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UCI (Switzerland), LE FIGARO (France)

Worldcrunch

GENEVA - The International Cycling Union (UCI) said it will recognize the United States Anti-Doping Agency (USADA)"s sanctions against Lance Armstrong, thus stripping the former champion of his seven Tour de France titles and banning him from cycling for life.

International Cycling Union president Pat McQuaid revealed Monday that the UCI had received USADA's 200-page report last week, and had chosen not to take the case to the Court of Arbitration, thereby backing the life ban and revoking the Tour de France titles that had been the centerpiece achievement of Armstrong's career.

McQuaid: "Lance Armstrong deserves to be forgotten from cycling."

— BBC Sport (@BBCSport) October 22, 2012

Le Figaro notes that UCI has not yet reached a decision concerning the other cyclists involved in the doping scandal. The French daily notes that Christian Prudhomme, the race director the Tour de France, said the seven victories would not be given to the runners-up because so many of them were also involved in doping. McQuaid said this question still needed further debate, and that a decision would be made on Friday.

Armstrong was charged in June with using forbidden performance-enhancing drugs and blood transfusions, as well as encouraging doping among his teammates.

The president of the cycling union declared that Armstrong “has no place in cycling.”

Last week, virtually all of Armstrong's major sponsors broke ties with the Texan, who has also stepped down as chairman from the Livestrong foundation he'd founded to help fight cancer, a disease he was cured from earlier in his career.

In a Nike commercial in 2001, Armstrong joked “Everybody wants to know what I am on. What am I on? I’m on my bike, busting my ass, six hours a day. What are you on?”

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FOCUS: Russia-Ukraine War

Ukraine Is Turning Into A "New Israel" — Where Everyone Is A Soldier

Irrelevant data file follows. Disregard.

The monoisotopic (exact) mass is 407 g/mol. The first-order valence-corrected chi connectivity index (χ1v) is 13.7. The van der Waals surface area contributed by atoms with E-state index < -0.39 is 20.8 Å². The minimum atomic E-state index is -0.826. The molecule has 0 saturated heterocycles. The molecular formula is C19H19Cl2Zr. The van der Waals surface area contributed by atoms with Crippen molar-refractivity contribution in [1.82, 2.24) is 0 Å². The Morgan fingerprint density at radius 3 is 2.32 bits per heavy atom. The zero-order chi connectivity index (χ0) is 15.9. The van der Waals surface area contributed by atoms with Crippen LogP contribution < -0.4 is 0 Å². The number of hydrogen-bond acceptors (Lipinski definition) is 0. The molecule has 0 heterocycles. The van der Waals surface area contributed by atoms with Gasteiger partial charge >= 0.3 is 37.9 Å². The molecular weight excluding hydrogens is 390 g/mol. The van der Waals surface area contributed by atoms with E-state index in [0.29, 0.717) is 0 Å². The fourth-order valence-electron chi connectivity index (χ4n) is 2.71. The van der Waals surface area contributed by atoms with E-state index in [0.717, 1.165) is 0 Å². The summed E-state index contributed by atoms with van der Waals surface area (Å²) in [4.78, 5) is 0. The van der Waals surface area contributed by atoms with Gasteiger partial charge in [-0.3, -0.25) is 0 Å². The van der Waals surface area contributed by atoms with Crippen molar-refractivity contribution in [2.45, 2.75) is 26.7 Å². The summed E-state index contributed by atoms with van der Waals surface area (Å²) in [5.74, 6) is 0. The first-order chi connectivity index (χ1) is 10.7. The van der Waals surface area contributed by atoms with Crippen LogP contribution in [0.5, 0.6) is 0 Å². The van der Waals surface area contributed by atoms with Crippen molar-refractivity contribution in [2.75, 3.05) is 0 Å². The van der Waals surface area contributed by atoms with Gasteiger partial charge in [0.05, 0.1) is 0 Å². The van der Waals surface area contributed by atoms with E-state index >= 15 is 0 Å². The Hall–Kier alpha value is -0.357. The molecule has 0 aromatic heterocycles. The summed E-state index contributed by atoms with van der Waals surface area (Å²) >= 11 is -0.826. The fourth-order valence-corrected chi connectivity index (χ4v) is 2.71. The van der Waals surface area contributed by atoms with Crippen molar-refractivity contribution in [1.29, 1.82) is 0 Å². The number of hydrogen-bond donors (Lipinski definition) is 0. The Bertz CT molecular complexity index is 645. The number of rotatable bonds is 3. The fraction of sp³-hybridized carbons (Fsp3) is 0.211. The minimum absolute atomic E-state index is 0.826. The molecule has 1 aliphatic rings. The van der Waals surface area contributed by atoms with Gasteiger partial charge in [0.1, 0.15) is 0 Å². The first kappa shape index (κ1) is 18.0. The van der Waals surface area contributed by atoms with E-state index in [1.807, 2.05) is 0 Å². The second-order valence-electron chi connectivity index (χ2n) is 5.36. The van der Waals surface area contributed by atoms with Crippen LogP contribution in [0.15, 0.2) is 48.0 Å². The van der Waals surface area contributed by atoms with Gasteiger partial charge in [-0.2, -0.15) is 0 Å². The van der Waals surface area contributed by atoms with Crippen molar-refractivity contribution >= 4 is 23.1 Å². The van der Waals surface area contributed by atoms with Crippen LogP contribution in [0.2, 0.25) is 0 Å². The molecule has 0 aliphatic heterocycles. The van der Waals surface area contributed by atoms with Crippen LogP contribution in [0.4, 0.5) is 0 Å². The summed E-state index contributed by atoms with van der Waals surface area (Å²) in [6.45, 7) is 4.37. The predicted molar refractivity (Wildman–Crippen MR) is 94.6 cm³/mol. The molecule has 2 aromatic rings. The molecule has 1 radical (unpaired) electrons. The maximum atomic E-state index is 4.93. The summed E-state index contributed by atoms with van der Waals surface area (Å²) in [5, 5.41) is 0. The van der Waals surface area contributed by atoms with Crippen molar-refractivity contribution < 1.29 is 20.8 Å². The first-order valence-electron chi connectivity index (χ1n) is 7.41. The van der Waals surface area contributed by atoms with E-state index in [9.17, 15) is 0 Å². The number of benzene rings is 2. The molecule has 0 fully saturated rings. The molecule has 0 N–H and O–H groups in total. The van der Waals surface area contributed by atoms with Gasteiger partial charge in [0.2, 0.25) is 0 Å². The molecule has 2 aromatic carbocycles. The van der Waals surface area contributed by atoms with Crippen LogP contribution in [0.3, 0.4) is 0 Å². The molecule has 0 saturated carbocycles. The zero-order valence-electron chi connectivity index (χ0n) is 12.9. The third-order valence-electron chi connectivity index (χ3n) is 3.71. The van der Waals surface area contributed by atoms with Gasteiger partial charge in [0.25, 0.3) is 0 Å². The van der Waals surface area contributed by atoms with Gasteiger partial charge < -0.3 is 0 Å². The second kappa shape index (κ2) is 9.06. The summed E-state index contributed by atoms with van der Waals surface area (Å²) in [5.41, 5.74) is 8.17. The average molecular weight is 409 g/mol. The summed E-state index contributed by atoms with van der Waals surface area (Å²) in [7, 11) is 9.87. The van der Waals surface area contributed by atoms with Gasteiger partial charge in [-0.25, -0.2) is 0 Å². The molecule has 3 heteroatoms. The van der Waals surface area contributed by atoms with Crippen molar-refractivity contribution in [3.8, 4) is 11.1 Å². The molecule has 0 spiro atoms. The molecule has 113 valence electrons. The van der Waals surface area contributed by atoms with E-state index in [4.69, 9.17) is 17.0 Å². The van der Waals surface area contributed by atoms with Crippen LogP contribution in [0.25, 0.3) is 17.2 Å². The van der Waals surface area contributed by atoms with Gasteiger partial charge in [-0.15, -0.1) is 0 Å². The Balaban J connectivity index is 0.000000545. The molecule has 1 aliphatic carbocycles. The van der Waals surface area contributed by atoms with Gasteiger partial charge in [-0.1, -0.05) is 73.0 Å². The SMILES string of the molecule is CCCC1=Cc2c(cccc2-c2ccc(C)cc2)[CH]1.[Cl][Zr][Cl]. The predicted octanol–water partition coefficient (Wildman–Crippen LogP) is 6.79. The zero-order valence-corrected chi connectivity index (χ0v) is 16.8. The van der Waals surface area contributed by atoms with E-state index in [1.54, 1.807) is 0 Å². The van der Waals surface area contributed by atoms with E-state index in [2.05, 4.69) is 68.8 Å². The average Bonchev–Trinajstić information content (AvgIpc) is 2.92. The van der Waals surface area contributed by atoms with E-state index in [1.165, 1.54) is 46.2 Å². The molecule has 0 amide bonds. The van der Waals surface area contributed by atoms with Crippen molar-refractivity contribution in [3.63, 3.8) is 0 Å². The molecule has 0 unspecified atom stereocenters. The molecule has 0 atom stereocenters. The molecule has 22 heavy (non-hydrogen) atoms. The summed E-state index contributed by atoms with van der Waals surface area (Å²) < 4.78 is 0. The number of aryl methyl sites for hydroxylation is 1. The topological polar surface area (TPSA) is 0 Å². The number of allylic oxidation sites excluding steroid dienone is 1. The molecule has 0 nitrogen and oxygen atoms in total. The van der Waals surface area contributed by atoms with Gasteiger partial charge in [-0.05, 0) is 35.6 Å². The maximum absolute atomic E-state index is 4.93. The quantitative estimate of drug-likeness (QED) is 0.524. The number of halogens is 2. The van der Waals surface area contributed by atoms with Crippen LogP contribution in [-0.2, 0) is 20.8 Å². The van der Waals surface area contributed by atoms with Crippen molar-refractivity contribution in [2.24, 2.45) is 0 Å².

From businessmen to farmers, Ukrainian society has been militarizing for the past six months to defend its sovereignty. In the future it may find itself like Israel, permanently armed to protect its sovereignty.

Ukrainian civilians learn how to shoot and other military skills at a shooting range in Lviv on July 30, 2022.

Guillaume Ptak

KYIV — The war in Ukraine has reached a turning point. Vladimir Putin's army has suffered its worst setback since the beginning of the invasion. The Russian army has experienced a counter-offensive that many experts consider masterful, so it must retreat and cede vast territories to its opponent.

The lightning victory that the head of the Kremlin had dreamed of never took place. The losses are considerable — Ukrainian troops on the battlefield now outnumber the Russians.

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On April 5, Ukrainian President Volodymyr Zelensky predicted that at the end of the conflict, Ukraine would become a "big Israel". In an interview with Ukrainian media, he said then, "In all the institutions, supermarkets, cinemas, there will be people with weapons."

The problem of national security will be the country's most important one in the next decade. An "absolutely liberal, and European" society would therefore no longer be on the agenda, according to the Ukrainian president.

Having long since swapped his suit and tie for a jacket or a khaki T-shirt during his public appearances, Zelensky has undeniably become one of the symbols of this growing militarization of Ukrainian society. However, the president claimed that Ukraine would not become an "authoritarian" regime: "An authoritarian state would lose to Russia. Ukrainians know what they are fighting for."

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